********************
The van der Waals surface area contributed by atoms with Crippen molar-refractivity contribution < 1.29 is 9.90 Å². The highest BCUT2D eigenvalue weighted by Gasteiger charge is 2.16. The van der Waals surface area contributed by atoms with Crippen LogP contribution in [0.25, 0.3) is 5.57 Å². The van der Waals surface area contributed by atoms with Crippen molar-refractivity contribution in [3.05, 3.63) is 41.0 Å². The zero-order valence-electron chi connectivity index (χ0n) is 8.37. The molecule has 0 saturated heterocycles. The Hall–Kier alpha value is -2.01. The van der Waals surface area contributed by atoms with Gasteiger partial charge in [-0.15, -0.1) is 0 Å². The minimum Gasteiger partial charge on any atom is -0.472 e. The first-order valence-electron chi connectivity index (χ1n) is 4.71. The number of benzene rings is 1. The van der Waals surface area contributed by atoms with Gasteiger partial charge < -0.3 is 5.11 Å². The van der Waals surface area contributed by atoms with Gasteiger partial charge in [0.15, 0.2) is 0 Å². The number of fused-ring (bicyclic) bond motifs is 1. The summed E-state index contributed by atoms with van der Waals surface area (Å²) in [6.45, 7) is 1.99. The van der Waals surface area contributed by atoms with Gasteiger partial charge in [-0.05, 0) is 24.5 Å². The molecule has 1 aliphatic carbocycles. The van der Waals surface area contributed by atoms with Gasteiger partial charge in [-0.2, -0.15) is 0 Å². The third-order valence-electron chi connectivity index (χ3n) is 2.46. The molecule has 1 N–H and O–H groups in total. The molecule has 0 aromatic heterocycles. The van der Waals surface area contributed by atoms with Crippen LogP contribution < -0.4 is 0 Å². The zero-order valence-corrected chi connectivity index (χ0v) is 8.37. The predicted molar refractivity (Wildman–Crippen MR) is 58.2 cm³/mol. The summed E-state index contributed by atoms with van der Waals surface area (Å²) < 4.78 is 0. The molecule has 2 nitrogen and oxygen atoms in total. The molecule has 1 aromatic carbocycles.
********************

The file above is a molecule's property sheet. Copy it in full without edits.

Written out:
The van der Waals surface area contributed by atoms with Crippen molar-refractivity contribution < 1.29 is 9.90 Å². The highest BCUT2D eigenvalue weighted by Gasteiger charge is 2.16. The van der Waals surface area contributed by atoms with Crippen LogP contribution in [0.25, 0.3) is 5.57 Å². The van der Waals surface area contributed by atoms with Crippen molar-refractivity contribution in [3.05, 3.63) is 41.0 Å². The zero-order valence-electron chi connectivity index (χ0n) is 8.37. The molecule has 0 saturated heterocycles. The Hall–Kier alpha value is -2.01. The van der Waals surface area contributed by atoms with Gasteiger partial charge in [-0.15, -0.1) is 0 Å². The minimum Gasteiger partial charge on any atom is -0.472 e. The first-order valence-electron chi connectivity index (χ1n) is 4.71. The number of benzene rings is 1. The van der Waals surface area contributed by atoms with Gasteiger partial charge < -0.3 is 5.11 Å². The van der Waals surface area contributed by atoms with Gasteiger partial charge in [0.15, 0.2) is 0 Å². The number of fused-ring (bicyclic) bond motifs is 1. The summed E-state index contributed by atoms with van der Waals surface area (Å²) in [6.45, 7) is 1.99. The van der Waals surface area contributed by atoms with Gasteiger partial charge in [-0.05, 0) is 24.5 Å². The molecule has 1 aliphatic carbocycles. The van der Waals surface area contributed by atoms with Gasteiger partial charge in [-0.2, -0.15) is 0 Å². The third-order valence-electron chi connectivity index (χ3n) is 2.46. The molecule has 1 N–H and O–H groups in total. The molecule has 0 aromatic heterocycles. The van der Waals surface area contributed by atoms with Crippen LogP contribution < -0.4 is 0 Å². The zero-order valence-corrected chi connectivity index (χ0v) is 8.37. The predicted molar refractivity (Wildman–Crippen MR) is 58.2 cm³/mol. The summed E-state index contributed by atoms with van der Waals surface area (Å²) < 4.78 is 0. The molecule has 2 nitrogen and oxygen atoms in total. The molecule has 1 aromatic carbocycles.